Madhyamika (mädyŭˈmĭkə) [key] [Skt., = of the middle], philosophical school of Mahayana Buddhism, based on the teaching of "emptiness" (see sunyata) and named for its adherence to the "middle path" between the views of existence or eternalism and nonexistence or nihilism. The school was founded by Nagarjuna (2d cent. A.D.) who came from S India to the Buddhist university of Nalanda and entered into debate with other schools including the Hindu logic school, or Nyaya, and the Buddhist Abhidharma. About 25 works are attributed to Nagarjuna, the most important being the Middle Stanzas ( Madhyamika Karika ). Nagarjuna took key ideas from early Mahayana scriptures and expounded them using a rigorous dialectic. He attacked the concept of essence or "self-nature" ( svabhava ) as self-contradictory, holding that nothing self-existent can be subject to change. He then refuted all possible answers to philosophical problems such as causality, identity, and change by showing their logical inconsistency, with the aim of freeing the mind from all speculative views, which are the source of attachment that prevents enlightenment. He claimed to have no view of his own and to be attempting only to refute the views of his opponents. Nagarjuna's ultimate principle of emptiness was equated by him with "dependent co-arising," the causally conditioned, relative nature of all phenomena. He declared that there is no distinction between nirvana and samsara (bondage in birth-and-death) when the latter is seen without delusory concepts. He recognized two levels of truth, the absolute and the conventional. Thus his system does not deny the validity of empirical experience in its own sphere, although it does not accept the possibility of statements about absolute reality, which is beyond conceptualization. Nagarjuna's immediate disciple Aryadeva carried on his teaching. About A.D. 500 Bhavaviveka, heading the Svatantrika school of the Madhyamika, held that the Buddhist position can be put forward by positive argument. The Prasanga school, championed by Candrakirti, opposed him and reaffirmed the simple refutation of opponents by reductio ad absurdum as the true Madhyamika position. Santideva (691–743) wrote the philosophical and inspirational classic Bodhicaryavatara (tr. by M. L. Matics, Entering the Path of Enlightenment, 1970). Santaraksita and Kamalasila were the chief representatives of the Madhyamika's last phase, a syncretism with the Yogacara school that was transmitted to Tibet. Madhyamika was also transmitted to China as the San-lun, or Three Treatises, school, introduced by Kumarajiva.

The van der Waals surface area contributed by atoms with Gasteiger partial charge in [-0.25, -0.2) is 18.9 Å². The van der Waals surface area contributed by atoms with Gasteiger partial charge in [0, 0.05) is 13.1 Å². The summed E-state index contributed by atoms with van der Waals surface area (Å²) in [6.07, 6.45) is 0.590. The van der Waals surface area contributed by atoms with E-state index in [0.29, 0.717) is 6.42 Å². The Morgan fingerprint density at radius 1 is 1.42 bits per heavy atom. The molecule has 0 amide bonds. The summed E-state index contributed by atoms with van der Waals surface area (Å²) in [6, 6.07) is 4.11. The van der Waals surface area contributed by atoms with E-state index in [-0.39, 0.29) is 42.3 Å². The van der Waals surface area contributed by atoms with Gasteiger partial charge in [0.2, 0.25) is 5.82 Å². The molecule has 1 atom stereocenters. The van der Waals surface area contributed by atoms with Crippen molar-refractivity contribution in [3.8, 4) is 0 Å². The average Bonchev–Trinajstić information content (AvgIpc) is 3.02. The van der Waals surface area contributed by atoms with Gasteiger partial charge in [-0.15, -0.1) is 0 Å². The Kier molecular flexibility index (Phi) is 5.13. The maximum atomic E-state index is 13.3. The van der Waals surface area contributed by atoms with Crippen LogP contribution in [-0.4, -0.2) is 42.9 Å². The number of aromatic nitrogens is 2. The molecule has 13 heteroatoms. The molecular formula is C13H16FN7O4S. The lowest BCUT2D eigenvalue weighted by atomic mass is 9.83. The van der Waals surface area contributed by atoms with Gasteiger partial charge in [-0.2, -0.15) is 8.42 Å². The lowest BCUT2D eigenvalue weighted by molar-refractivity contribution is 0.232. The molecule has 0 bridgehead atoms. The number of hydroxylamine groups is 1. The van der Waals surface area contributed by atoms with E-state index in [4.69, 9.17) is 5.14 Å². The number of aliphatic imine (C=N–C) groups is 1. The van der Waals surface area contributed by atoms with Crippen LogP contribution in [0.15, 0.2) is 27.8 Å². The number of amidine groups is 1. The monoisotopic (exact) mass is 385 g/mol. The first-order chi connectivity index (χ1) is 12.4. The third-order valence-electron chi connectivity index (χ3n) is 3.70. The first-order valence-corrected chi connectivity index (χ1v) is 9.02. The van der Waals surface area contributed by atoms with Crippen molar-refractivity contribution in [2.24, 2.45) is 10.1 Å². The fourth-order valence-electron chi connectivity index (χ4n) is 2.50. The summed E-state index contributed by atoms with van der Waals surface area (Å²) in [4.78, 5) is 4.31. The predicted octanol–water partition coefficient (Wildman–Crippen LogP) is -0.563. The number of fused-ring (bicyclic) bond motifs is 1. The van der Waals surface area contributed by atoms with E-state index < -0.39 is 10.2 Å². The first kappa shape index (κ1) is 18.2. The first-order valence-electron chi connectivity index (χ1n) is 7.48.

See T. R. V. Murti, The Central Philosophy of Buddhism (2d ed. 1960, repr. 1970); D. T. Suzuki, Outlines of Mahayana Buddhism (1963); R. H. Robinson, Early Madhyamika in India and China (1967); F. Streng, Emptiness: A Study in Religious Meaning (1967).
The Columbia Electronic Encyclopedia, 6th ed. Copyright © 2012, Columbia University Press. All rights reserved.
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